Second is through the internship program. If you are in the right school or program with the right connections, you can very well be at the front of the class. It takes about three internships to get your first real job in the industry. The Los Angeles Film Study Center has over a 70% placement of its graduates within the industry. They are obviously connected. They have a relationship with practically every major studio and production company in Los Angeles. Before you decide which program or college to enroll in, take a hard look at the internship program and the connections that your school or program offers.

The third way to break into Hollywood and the entertainment industry is through the role of the production assistant. Find out who hires the crews, which are the production managers, unit managers, and the director of production. Get to know these people and build relationships. Obviously, this means you are starting at the bottom, but that’s the way the system works. If you can be the best production assistant possible, then chances are you will be rehired for the next project. Go beyond the call of duty and become a problem solver. Then the next time you might actually move up to being the assistant to the production manager. And then you may become the second assistant director on the next project.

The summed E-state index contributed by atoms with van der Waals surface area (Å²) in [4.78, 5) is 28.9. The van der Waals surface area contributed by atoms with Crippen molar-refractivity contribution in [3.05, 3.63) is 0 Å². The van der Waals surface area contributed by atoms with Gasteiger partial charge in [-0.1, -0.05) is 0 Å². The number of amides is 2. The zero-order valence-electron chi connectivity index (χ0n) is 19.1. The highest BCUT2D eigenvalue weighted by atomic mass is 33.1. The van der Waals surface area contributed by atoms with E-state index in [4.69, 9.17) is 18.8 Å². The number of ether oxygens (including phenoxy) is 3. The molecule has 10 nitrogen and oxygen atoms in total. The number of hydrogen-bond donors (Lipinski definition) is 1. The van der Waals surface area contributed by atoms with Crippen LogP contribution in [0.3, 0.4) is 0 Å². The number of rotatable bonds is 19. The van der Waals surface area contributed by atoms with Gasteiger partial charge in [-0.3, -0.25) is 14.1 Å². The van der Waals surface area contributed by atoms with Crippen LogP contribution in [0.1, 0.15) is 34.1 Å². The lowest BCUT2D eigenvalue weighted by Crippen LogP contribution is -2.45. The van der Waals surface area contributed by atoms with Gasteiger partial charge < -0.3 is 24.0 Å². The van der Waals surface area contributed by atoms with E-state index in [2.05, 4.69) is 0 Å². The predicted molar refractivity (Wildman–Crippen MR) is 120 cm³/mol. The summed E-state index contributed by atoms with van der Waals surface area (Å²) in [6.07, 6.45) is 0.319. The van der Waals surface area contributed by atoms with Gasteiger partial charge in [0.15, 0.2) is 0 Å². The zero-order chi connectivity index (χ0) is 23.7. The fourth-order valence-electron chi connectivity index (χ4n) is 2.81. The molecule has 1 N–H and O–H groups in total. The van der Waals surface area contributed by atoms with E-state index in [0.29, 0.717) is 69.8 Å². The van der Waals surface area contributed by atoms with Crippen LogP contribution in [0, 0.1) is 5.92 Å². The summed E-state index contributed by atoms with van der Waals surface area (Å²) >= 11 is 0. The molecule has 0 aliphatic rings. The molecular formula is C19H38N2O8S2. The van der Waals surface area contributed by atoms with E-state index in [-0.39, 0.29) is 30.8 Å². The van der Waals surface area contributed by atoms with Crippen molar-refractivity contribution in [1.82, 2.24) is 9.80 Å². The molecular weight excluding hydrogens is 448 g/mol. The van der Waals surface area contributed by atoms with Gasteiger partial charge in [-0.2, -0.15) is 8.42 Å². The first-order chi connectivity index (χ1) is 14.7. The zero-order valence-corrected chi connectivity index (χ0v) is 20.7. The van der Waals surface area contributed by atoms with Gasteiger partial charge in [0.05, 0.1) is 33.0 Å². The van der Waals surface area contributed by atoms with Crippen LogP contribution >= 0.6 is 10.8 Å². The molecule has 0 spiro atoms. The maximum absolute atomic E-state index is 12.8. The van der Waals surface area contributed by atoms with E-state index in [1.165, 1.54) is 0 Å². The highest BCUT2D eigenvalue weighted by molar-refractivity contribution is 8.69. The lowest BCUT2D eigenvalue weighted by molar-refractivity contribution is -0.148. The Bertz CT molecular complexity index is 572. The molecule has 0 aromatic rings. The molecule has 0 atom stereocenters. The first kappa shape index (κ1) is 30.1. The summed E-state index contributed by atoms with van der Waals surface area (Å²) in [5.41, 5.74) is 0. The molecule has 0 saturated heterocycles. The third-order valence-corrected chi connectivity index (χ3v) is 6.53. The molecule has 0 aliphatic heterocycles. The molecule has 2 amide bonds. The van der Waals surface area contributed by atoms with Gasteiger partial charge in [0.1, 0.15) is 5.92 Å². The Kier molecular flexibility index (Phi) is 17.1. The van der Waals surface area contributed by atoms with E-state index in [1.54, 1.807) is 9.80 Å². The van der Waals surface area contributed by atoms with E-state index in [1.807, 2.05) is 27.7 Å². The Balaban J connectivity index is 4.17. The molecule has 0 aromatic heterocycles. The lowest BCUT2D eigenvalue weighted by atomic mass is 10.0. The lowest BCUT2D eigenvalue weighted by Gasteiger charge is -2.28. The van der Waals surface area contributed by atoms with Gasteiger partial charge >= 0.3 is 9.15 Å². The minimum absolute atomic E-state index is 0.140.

Not everybody who works in Hollywood or the entertainment industry fits conveniently into the above categories. You’ll find that many people have a somewhat unconventional story on how they broke into the business. One example is Ralph Winter, a well-known producer for films such as Star Trek, X-men and Wolverine. Winter did not go to college to pursue a career in film. He has a degree in history. Winter worked for a department store producing educational and training videos. With that type of background, it would seem that he would be an unlikely candidate to become a major Hollywood producer. So how did he do it?